The best stargazing occurs when you live in an area with very little artificial light, and the Bortle Dark Sky Scale is a great tool to measure it. Here is an example:
To get a rough idea of what the light is like in the areas around you, Ethan Siegel at Medium.com has put together a nice process for adding Bortle data to Google Earth. Once you follow their steps, you can zoom in anywhere in North America (or other areas with other maps) to see Bortle values for that region.
If you can’t find a dark area near you, you can always use Google Earth to do your star gazing for you. The incredible night sky feature will take you to the stars, and the “starry sky” released last year gives you a beautiful view around the planet.
When you have a chance, make sure to read Ethan’s full post at Medium, as it does an excellent job of digging into the Bortle Scale and exactly how to use Google Earth to determine the Bortle value for your area.
To understand how images make it from satellites in orbit to Google Earth, you should take a look at Frank’s excellent about Google Earth imagery post from a few years ago. In short, Google doesn’t own any satellites that capture imagery; they buy the imagery from providers such as DigitalGlobe.
With that in mind, Richard Hollingham of the BBC took a trip to Ball Aerospace in Boulder, Colorado, where the WorldView-3 satellite is currently being assembled for DigitalGlobe.
WorldView-3 will be able to capture imagery at a remarkable resolution of just 25cm, though only the US government can purchase imagery that detailed. For Google Earth (and similar mapping projects, such as Bing Maps), the imagery will be released at a resolution of 50cm. As the article points out, from more than 600km away, travelling at around eight kilometres per second, capturing an image half-a-metre across is an impressive technical achievement, and is less likely to raise concerns about privacy.
Now he’s back with an amazing post that maps out all of the views from the motion picture “Gravity” onto Google Earth.
He’s taken 62 screenshots from the movie and compiled them all into this 8.8MB KMZ file for you to use in Google Earth. Here are a few of his thoughts on it:
Gravity‘s daytime Earth is a highly accurate rendering. I was in almost all cases able to get a perfect match, not just for coastlines, but also for geographic features such as lakes, mountain ranges and forests. … The rendering of Earth at night is geographically just as accurate, but city lights and lit roads are impressionistic rather than realistic.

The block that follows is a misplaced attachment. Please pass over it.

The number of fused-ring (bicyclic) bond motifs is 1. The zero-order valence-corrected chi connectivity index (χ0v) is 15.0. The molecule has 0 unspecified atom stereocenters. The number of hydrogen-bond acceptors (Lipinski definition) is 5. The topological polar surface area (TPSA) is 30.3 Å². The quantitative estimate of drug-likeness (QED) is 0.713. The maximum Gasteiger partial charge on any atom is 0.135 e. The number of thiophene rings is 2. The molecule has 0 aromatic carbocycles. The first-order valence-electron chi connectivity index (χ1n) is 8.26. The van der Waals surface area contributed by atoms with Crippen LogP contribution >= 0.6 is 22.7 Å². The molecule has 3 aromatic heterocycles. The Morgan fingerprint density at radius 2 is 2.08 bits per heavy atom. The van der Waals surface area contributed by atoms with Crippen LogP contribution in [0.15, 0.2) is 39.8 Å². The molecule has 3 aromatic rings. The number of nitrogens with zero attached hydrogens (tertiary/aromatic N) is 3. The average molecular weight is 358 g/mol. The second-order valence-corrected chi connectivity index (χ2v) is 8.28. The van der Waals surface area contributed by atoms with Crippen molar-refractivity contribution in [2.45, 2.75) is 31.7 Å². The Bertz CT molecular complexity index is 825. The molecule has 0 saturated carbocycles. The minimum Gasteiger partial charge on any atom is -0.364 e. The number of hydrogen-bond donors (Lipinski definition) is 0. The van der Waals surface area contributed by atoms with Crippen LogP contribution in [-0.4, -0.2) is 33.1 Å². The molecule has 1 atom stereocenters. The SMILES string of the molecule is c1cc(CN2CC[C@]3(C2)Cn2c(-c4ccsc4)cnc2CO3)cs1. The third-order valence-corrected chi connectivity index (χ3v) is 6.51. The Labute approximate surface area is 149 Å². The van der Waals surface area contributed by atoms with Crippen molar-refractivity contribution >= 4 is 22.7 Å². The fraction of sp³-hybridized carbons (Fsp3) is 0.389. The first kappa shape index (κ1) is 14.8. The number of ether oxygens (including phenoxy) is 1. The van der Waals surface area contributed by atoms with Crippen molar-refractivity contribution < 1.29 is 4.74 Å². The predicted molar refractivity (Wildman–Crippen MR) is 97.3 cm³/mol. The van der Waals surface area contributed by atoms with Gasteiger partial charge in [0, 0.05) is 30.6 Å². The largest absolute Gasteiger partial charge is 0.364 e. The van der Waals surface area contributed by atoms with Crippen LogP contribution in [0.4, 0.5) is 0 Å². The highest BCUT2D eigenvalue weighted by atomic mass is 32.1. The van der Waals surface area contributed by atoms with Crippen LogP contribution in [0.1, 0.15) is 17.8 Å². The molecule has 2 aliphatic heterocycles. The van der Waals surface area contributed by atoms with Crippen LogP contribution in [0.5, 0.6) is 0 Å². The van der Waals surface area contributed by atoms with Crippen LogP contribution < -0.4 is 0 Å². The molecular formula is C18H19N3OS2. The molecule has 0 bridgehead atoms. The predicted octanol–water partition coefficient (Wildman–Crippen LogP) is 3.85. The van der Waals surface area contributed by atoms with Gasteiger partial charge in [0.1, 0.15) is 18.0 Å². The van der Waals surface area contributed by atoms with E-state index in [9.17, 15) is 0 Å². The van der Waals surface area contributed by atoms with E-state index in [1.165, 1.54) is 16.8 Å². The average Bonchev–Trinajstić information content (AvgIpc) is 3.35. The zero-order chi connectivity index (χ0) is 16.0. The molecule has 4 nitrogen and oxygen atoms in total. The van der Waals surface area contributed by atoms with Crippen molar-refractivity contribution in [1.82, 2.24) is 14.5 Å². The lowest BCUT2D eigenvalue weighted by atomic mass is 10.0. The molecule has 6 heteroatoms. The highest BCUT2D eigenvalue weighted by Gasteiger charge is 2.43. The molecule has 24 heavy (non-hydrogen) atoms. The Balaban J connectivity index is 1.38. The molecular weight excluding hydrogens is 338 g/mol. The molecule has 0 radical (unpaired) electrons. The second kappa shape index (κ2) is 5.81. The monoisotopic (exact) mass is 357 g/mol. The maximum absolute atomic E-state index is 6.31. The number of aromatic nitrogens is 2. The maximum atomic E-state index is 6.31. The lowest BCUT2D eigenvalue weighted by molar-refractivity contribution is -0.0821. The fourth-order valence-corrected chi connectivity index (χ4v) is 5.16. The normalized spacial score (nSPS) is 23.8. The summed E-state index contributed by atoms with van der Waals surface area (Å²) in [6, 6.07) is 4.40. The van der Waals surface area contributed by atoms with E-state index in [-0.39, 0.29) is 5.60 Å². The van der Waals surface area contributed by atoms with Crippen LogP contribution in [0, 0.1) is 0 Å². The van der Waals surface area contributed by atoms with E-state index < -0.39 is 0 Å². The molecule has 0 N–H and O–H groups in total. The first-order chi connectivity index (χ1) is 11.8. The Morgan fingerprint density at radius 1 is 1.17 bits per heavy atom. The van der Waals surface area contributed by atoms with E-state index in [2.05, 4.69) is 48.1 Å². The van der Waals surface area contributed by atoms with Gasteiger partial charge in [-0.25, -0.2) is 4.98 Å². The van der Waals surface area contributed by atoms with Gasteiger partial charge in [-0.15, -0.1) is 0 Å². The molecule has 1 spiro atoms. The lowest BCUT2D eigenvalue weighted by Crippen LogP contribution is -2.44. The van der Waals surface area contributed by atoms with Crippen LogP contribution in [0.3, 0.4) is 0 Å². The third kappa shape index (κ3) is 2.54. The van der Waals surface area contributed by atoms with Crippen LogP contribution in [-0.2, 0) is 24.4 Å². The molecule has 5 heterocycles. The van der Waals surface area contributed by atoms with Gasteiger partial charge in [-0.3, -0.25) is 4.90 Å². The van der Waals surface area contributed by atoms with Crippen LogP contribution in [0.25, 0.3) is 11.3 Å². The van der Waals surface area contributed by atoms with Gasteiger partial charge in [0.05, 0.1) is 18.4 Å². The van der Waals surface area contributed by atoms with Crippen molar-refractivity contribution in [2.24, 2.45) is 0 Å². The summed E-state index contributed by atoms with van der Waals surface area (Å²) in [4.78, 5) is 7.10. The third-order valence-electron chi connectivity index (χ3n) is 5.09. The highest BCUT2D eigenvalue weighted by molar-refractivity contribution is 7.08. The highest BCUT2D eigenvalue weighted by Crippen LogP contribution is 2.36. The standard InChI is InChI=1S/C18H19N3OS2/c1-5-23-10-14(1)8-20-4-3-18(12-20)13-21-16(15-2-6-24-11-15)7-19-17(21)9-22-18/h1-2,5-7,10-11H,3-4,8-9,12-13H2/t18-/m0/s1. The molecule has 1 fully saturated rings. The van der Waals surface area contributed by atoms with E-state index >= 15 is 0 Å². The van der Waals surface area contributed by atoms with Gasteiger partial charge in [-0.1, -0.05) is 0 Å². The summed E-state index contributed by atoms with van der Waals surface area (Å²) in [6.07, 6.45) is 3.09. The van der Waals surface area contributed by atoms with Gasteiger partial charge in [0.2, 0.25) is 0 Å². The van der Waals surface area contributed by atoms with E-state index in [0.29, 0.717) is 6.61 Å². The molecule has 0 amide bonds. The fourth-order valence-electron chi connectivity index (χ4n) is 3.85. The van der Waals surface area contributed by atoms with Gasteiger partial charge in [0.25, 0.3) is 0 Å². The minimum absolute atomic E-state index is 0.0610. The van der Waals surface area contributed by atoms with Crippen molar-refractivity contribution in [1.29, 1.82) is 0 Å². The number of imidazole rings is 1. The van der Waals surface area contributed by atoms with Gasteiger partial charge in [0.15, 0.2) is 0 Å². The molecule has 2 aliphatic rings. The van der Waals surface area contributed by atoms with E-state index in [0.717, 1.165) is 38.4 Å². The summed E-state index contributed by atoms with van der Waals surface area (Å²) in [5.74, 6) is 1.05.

Here’s how I made that KMZ file: The biggest clue to getting an accurate placement for the screenshots in Google Earth is the film’s opening line of text: “At 600km above Planet Earth…” This was a great help, for fixing the viewpoint above Earth at this height proved to be accurate and removed a major variable from the process. Another big clue was the Earth’s curved horizon in a screenshot. Matching the horizon removed two more degrees of freedom (tilt and field of view), leaving only a horizontal plane across which to match the angles of the landscape.
Stefan put an amazing amount of work into tracking down all of these views, and the result is stunning. His post goes into much greater detail about the process and shows off many more the photos, and we highly recommend you go check it out for yourself.
A recent story on the Daily Mail claims to have found a “craft” on Google Moon. While you certainly should take anything from that site with a grain of salt, it’s indeed an interesting image:
So what could the image be? The “object” is likely to be a visual anomaly possibly caused by light from the sun cast on rocks that happen to appear regular at certain angles, and also a function of the resolution of the imagery. There have been similar sightings in the past, such as the famous “face on Mars” from years ago, which also turned out to be a trick due to resolution of imagery, processing, and lighting.
You can check it out for yourself by loading this KML file. Be sure to enable the “featured satellite images” layer in Google Moon in order to see this particular image.
While hundreds millions of people have used Google Earth over the years, many aren’t aware of some of the great things it can do. One of those is the ability to explore our moon, which is an excellent feature to have. Google first introduced this feature back in 2009, and it’s still amazing to see.
Just look for the little planet icon in the upper middle of Google Earth and you’ll see an option titled “Moon“. The moon in Google Earth changes the virtual globe into a 3D rendition of the moon. The terrain of the moon is in 3D and there are layers telling you more about the moon.
Here’s a screenshot that Frank took a few years ago showing the Apollo 11 landing site:
The first thing you should check out in the Google Earth moon mode is the awesome Apollo 11 tour found in the layers under: Moon Gallery->Guided Tours->Apollo 11. This tour is narrated by Andrew Chaiken and Astronaut Buzz Aldrin and is one of the best illustrations of the Apollo 11 mission I’ve seen to date!
Here is a YouTube video introduction of Moon in Google Earth by Google:
When this feature first came out, Frank was fortunate enough to be on hand for the official announcement, and he mentioned quite a few thoughts and features about this new piece of Google Earth. After you finish reading that, head into Google Earth and try it out for yourself if you never have before.